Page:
Common sense prevails.
Federal regulators last week eased an order that threatened some private property built on the shoreline at Lake of the Ozarks.
The Federal Energy Regulatory Commission had directed Ameren — the utility that owns and derives hydroelectric power from the lake — to remove "nonconforming structures" along the shoreline.
Ameren, formerly Union Electric, built Bagnell Dam and created the lake in the 1920s and '30s.
The utility owns a strip of land, called the project boundary, along the lake's shoreline. The project boundary ranges in width from a few feet to a mile, depending on location.
During the past 80-plus years, private property owners who secured a permit have been allowed to build decks, gazebos and other structures on the project boundary. In addition, other structures have encroached — in whole or part — on the project boundary, as a result of surveying and other errors.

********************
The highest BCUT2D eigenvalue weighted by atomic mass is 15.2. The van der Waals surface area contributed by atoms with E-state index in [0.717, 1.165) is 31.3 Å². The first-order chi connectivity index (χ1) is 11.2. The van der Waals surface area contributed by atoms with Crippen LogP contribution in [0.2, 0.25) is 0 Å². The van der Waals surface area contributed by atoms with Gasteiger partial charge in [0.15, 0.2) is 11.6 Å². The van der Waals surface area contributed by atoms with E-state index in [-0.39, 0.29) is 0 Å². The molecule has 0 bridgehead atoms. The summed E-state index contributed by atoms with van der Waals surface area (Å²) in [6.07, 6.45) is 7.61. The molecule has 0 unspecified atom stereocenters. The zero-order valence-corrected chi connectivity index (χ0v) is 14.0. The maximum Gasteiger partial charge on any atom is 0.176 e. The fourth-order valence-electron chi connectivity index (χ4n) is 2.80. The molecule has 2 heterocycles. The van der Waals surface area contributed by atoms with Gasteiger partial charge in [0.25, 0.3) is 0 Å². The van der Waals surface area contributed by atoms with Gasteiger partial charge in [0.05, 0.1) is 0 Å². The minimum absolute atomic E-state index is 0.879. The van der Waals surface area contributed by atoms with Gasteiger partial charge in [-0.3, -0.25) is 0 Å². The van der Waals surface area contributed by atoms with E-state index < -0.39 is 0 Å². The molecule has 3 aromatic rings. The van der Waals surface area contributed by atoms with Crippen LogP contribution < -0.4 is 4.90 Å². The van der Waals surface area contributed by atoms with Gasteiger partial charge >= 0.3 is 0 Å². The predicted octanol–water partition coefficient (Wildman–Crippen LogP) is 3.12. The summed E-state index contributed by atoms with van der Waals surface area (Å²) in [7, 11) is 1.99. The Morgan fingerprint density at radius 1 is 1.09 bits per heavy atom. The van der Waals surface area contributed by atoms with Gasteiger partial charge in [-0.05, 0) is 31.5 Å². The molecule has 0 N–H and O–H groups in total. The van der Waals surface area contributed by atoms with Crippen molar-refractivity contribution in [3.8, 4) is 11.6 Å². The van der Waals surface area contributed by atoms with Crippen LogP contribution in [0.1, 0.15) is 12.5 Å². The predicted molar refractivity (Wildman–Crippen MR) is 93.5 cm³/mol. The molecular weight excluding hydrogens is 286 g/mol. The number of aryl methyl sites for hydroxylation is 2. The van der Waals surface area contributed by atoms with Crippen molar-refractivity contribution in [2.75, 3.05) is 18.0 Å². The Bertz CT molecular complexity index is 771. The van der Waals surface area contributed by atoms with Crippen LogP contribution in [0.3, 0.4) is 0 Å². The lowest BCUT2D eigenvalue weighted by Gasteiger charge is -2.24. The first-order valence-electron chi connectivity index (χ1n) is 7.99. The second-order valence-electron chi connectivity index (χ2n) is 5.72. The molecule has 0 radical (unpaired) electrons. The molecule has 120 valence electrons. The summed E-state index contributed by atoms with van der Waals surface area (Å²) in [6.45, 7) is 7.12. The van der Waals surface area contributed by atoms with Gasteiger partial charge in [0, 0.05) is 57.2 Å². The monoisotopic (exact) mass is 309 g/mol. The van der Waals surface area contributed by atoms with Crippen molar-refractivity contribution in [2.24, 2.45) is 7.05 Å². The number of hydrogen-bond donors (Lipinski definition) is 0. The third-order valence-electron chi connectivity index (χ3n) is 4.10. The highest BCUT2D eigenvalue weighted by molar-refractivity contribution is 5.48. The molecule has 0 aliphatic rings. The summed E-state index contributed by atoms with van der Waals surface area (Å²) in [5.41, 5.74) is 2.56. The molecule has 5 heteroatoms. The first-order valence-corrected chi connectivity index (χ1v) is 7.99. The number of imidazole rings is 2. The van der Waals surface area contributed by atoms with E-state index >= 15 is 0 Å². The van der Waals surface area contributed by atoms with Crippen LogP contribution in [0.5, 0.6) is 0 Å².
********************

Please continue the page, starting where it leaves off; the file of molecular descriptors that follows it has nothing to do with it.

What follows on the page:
Those structures were not an issue until Ameren filed a new shoreline management plan in connection with its 2008 filing with the commission for license renewal.
In response to the plan, the commission's reference to nonconforming structures prompted much confusion among Ameren officials and Lake property owners.
The confusion led to both a grassroots movement and action from members of Missouri's congressional delegation.
The revised order directs the utility to redraw the project boundary. Federal officials also said structures built on property where owners have a deed, lease or easement can remain and never were intended to be in jeopardy.
For any structures not covered by the remapping or pre-existing authorization, Ameren will be expected to work with owners to find a solution that is mutually satisfying.
The action marks a reasonable revision that helps eliminate confusion and ease fears among Lake of the Ozarks property owners.
Copyright Jefferson City News Tribune. Reprinted with permission.